Indie Horror Month
Writer/director Drew Daywalt is no stranger to the independent horror world. In fact, a few of his projects have already shown up on other filmmakers’ lists, and during some Indie Horror Month interviews that will be running later this month, his name pops up frequently.
I was first introduced to writer/director Paul Solet through another indie genre director, Adam Green, who was serving as producer on Solet’s feature film debut, Grace, which premiered at the prestigious Sundance Film Festival in 2009.
I first had the opportunity to interview up-and-coming indie horror director J.D. Lifshitz last year, and despite the fact that he still had to worry about homework, his poise when speaking about being a filmmaker and his knowledge of the genre as a whole made a huge impression on me.
Writer/director/actor Dave Reda has made a name for himself over the last few years with his indie genre projects including Bit Parts and his most recent effort, Horror of Our Love (which screened recently as part of the Los Angeles Comedy Festival).
Yesterday we heard from writer/director Eric England, who gave us a list of his five favorite independent horror features. Today we take a look at the up-and-coming indie director’s favorite genre shorts. Read on to see what short films have caught his eye over the years! 1. EL CICLO
Writer/director Eric England is taking no prisoners in the horror genre. He wrapped production on his first feature, Madison County, in September; and while he’s currently in post-production on the project, he’s already gearing up for his next called Roadside.
In a very short time, filmmaker Ron Purtee is becoming quite the expert on creating no-budget shorts. His first effort, Becoming Undead, garnered a lot of attention from Internet audiences and led to Purtee’s next project - The Social Media Massacre, which the filmmaker hopes will some day become a trilogy of films.
Writer/director Adam Barnick made his first impression on genre fans back in 2007 with his surrealistic vision of conformity, Mainstream, a short film that was released as part of Fangoria’s Blood Drive II.
Writer/director Joshua Hull is quickly making a name for himself within the horror genre in a very short time. His first feature, the zombie comedy Beverly Lane, debuted this past October to sell-out crowds and he’s currently gearing up for his next project Idiot Gore, which is set to start filming soon.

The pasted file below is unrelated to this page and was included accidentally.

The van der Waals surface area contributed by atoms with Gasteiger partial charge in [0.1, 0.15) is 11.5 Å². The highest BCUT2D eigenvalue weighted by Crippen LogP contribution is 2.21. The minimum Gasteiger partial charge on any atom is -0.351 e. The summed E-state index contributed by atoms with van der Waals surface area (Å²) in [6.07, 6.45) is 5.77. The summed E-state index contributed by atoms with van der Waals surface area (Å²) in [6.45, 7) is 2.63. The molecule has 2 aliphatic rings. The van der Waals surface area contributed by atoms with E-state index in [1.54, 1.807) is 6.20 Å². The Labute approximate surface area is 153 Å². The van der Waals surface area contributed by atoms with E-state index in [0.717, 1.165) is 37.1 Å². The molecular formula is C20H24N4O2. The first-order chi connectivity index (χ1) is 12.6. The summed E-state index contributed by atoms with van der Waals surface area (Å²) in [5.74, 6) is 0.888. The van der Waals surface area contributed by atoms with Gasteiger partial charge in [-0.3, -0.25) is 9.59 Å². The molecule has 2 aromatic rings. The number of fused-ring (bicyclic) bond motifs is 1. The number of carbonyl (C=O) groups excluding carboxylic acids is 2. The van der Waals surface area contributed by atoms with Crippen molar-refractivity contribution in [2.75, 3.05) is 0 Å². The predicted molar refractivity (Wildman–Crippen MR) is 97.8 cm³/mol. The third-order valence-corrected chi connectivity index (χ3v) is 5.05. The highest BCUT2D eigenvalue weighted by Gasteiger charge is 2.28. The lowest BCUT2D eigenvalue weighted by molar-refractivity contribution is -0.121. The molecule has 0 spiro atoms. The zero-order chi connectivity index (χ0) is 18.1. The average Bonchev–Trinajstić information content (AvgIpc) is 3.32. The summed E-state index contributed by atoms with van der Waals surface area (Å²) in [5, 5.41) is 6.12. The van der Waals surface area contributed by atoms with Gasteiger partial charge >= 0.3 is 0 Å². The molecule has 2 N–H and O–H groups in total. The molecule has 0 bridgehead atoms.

While putting together our Indie Horror Month coverage, we decided to reach out to some of our favorite independent filmmakers working today to hear from them on what some of their favorite independent genre flicks are.
I first met writer/director/producer Paul Davis at a HorrorHound convention in Indianapolis a few years back and was impressed with the up-and-coming director’s passion about the genre and his love for one of my favorite horror comedies of all time, An American Werewolf in London.
Welcome back, dear readers! Sorry about the delay as this writer’s heading off to cover SXSW for the next couple of days. But so far we’ve had quite the journey as we’ve looked back at the first 15 films in our countdown of the 25 milestones that shaped the world of independent horror. Today we start in 1983 and kick things off with a true shocker!
Welcome back, fiends! Over the last two days we’ve looked at the first 10 milestones in independent horror filmmaking, starting in 1921 and ending up in 1977 with David Lynch’s Eraserhead . Today we begin in the year 1978 and take you through the next five milestones of indie horror up until the year 1981. 1978- Joe Dante Directs Piranha:
Undoubtedly, the heart and soul of The Revenant are best friends Bart (David Anders) and Joey (Chris Wylde) but as the saying goes, for every good man there’s an equally good woman (or two in this instance) behind them. Balancing out the testosterone on the set of the film were actresses Jacy Gross and Louise Griffiths.
Yesterday Dread Central brought you the first five milestones in our look back at the 25 milestones that shaped the independent horror landscape over the last 100 years. Today we begin in 1963 with some of the most influential independent genre projects of that era that took some of the biggest gambles in Hollywood and have left an enduring legacy over the last 40-plus years.